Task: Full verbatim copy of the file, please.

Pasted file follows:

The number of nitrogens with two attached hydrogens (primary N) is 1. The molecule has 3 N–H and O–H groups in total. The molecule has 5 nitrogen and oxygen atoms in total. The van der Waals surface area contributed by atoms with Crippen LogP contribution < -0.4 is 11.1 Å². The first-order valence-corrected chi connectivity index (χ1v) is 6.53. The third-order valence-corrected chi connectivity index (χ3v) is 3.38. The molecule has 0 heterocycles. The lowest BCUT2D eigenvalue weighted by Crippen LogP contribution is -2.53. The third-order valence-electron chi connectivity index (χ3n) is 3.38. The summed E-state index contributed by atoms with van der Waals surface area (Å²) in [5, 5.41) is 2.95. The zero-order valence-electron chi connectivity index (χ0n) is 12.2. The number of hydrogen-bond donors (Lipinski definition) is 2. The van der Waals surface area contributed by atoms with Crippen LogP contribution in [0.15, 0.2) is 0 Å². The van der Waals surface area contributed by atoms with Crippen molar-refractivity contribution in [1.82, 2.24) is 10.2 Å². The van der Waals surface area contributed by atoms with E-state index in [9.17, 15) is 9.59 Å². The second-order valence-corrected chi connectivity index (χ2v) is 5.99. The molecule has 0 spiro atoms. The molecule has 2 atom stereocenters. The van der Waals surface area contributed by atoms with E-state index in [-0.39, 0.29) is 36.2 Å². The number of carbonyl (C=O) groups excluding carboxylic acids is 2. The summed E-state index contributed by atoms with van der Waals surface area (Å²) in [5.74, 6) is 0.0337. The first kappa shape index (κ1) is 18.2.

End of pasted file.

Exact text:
The number of nitrogens with two attached hydrogens (primary N) is 1. The molecule has 3 N–H and O–H groups in total. The molecule has 5 nitrogen and oxygen atoms in total. The van der Waals surface area contributed by atoms with Crippen LogP contribution < -0.4 is 11.1 Å². The first-order valence-corrected chi connectivity index (χ1v) is 6.53. The third-order valence-corrected chi connectivity index (χ3v) is 3.38. The molecule has 0 heterocycles. The lowest BCUT2D eigenvalue weighted by Crippen LogP contribution is -2.53. The third-order valence-electron chi connectivity index (χ3n) is 3.38. The summed E-state index contributed by atoms with van der Waals surface area (Å²) in [5, 5.41) is 2.95. The zero-order valence-electron chi connectivity index (χ0n) is 12.2. The number of hydrogen-bond donors (Lipinski definition) is 2. The van der Waals surface area contributed by atoms with Crippen LogP contribution in [0.15, 0.2) is 0 Å². The van der Waals surface area contributed by atoms with Crippen molar-refractivity contribution in [1.82, 2.24) is 10.2 Å². The van der Waals surface area contributed by atoms with E-state index in [9.17, 15) is 9.59 Å². The second-order valence-corrected chi connectivity index (χ2v) is 5.99. The molecule has 0 spiro atoms. The molecule has 2 atom stereocenters. The van der Waals surface area contributed by atoms with E-state index in [-0.39, 0.29) is 36.2 Å². The number of carbonyl (C=O) groups excluding carboxylic acids is 2. The summed E-state index contributed by atoms with van der Waals surface area (Å²) in [5.74, 6) is 0.0337. The first kappa shape index (κ1) is 18.2.